He’s explored and refined this formula across his many EPs and albums since 2000 – not to mention his production work for Twitter’s worst enemy, Azealia Banks – but on ‘Vapor City’ (his debut for Ninja Tune), Stewart adds another dimension to his craft. Melodies of a pleasingly earwormy nature litter the LP, with ‘Infinite Us’ or the slow rush of ‘Rise N Fall’ proving immediate highlights.
If there’s a criticism, it’s that these melodies are too often given a haunted, detuned and ghostly feel, as though Stewart’s MacBook has somehow become haunted. One could blame the puzzled geeks at the Genius Bar for not fixing it, but a more likely reason is Stewart lacking the confidence to let his vocals go without a slathering of reverb.
It’s a shame, as Machinedrum is able to marry melody and meaty beats with a master’s flair. A tad less spook and a bit more variety would have made ‘Vapor City’ just that little more hospitable – but we still heartily recommend a visit. Buy this album here
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Built in 1901 as the display hall for the German company Bechstein Pianos, the Wigmore Hall was seized as enemy property in WWI and sold at auction for a fraction of its value. These days, boasting perfect acoustics, art nouveau decor and an excellent basement restaurant, the 'Wiggy' is one of the world's top chamber music venues and currently hosts around 400 events a year. Programming leans on the classical and Romantic periods. The Monday lunchtime recitals, broadcast live on BBC Radio 3, are excellent value, as are the Sunday morning coffee concerts. Musical luminaries who have performed at the Wigmore Hall include Sergey Prokofiev, Shura Cherkassky, Paul Hindemith, Andrés Segovia, Benjamin Britten and Francis Poulenc. Tours of the auditorium, with its famous Art Nouveau mural, and other parts of the building take place during the Open House London event in September.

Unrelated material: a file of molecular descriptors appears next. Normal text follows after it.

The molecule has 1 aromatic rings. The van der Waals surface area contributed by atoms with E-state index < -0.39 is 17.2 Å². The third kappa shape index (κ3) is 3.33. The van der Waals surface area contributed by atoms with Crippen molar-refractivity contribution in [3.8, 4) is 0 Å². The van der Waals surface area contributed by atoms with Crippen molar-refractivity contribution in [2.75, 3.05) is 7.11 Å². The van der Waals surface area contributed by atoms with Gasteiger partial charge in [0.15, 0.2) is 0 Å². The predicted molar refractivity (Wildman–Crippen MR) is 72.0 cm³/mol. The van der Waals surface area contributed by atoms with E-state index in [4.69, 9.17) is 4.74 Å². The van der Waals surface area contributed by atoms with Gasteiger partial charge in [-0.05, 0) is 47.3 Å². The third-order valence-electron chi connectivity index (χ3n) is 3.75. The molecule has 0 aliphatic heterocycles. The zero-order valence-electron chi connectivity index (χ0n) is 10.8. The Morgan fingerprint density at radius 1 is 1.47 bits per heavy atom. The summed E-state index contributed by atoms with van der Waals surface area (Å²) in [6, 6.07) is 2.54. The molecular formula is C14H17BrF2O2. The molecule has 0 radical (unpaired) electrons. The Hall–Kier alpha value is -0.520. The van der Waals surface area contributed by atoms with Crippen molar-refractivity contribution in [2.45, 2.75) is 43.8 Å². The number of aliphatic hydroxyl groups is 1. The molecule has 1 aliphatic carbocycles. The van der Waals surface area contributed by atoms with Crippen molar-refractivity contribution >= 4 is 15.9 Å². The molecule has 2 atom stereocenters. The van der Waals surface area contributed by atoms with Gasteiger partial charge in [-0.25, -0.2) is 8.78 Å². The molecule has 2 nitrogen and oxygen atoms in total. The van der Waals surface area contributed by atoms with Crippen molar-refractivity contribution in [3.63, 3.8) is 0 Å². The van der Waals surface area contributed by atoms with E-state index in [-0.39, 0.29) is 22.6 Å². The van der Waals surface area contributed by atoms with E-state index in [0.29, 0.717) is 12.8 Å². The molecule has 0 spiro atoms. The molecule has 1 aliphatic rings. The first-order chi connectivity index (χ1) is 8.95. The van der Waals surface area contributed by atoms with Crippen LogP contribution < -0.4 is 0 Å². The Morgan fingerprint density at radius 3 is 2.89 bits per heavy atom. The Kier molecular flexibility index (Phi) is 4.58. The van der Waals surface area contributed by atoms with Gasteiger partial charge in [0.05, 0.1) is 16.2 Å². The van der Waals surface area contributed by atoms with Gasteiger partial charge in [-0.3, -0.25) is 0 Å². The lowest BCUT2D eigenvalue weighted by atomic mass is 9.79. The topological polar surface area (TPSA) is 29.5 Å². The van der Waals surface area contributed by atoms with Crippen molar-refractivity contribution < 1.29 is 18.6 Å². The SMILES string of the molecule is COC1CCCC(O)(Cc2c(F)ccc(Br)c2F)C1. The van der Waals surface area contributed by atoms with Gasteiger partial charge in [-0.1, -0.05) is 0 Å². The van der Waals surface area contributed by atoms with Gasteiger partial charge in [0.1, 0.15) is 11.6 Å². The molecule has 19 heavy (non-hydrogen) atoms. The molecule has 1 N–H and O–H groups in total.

Venue says: “Booking now for Sep-Dec 2017! Intimate concerts featuring internationally acclaimed classical musicians. Tickets from £15 or less.”
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